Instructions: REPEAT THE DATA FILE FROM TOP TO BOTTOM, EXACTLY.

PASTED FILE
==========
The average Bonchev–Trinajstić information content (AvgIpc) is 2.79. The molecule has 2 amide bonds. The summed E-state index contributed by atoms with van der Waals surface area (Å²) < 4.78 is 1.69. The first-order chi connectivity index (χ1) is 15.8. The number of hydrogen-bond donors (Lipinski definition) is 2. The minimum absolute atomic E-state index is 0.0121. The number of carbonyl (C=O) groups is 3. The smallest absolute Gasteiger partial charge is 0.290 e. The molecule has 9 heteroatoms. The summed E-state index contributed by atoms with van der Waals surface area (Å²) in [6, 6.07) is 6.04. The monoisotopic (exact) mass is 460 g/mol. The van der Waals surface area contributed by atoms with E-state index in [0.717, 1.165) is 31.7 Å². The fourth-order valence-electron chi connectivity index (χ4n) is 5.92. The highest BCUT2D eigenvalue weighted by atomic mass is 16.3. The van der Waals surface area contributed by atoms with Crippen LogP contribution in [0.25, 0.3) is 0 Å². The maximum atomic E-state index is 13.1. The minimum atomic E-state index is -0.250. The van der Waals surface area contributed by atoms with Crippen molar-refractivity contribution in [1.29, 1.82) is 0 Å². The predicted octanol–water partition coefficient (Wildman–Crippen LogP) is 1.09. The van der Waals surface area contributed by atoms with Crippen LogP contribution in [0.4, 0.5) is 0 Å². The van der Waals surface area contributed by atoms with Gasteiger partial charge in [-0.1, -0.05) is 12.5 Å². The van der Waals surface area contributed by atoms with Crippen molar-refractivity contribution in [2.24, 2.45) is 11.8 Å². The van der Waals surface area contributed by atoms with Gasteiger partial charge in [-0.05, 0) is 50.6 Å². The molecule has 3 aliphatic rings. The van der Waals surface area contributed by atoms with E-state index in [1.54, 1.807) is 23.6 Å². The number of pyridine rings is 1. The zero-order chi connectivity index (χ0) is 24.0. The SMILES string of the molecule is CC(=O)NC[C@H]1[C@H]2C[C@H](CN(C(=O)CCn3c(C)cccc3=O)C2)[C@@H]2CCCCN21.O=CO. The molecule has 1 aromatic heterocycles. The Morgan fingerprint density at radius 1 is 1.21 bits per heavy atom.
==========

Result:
The average Bonchev–Trinajstić information content (AvgIpc) is 2.79. The molecule has 2 amide bonds. The summed E-state index contributed by atoms with van der Waals surface area (Å²) < 4.78 is 1.69. The first-order chi connectivity index (χ1) is 15.8. The number of hydrogen-bond donors (Lipinski definition) is 2. The minimum absolute atomic E-state index is 0.0121. The number of carbonyl (C=O) groups is 3. The smallest absolute Gasteiger partial charge is 0.290 e. The molecule has 9 heteroatoms. The summed E-state index contributed by atoms with van der Waals surface area (Å²) in [6, 6.07) is 6.04. The monoisotopic (exact) mass is 460 g/mol. The van der Waals surface area contributed by atoms with E-state index in [0.717, 1.165) is 31.7 Å². The fourth-order valence-electron chi connectivity index (χ4n) is 5.92. The highest BCUT2D eigenvalue weighted by atomic mass is 16.3. The van der Waals surface area contributed by atoms with Crippen LogP contribution in [0.25, 0.3) is 0 Å². The maximum atomic E-state index is 13.1. The minimum atomic E-state index is -0.250. The van der Waals surface area contributed by atoms with Crippen molar-refractivity contribution in [1.29, 1.82) is 0 Å². The predicted octanol–water partition coefficient (Wildman–Crippen LogP) is 1.09. The van der Waals surface area contributed by atoms with Crippen LogP contribution in [0.4, 0.5) is 0 Å². The van der Waals surface area contributed by atoms with Gasteiger partial charge in [-0.1, -0.05) is 12.5 Å². The van der Waals surface area contributed by atoms with Crippen molar-refractivity contribution in [2.24, 2.45) is 11.8 Å². The van der Waals surface area contributed by atoms with Gasteiger partial charge in [-0.05, 0) is 50.6 Å². The molecule has 3 aliphatic rings. The van der Waals surface area contributed by atoms with E-state index in [1.54, 1.807) is 23.6 Å². The number of pyridine rings is 1. The zero-order chi connectivity index (χ0) is 24.0. The SMILES string of the molecule is CC(=O)NC[C@H]1[C@H]2C[C@H](CN(C(=O)CCn3c(C)cccc3=O)C2)[C@@H]2CCCCN21.O=CO. The molecule has 1 aromatic heterocycles. The Morgan fingerprint density at radius 1 is 1.21 bits per heavy atom.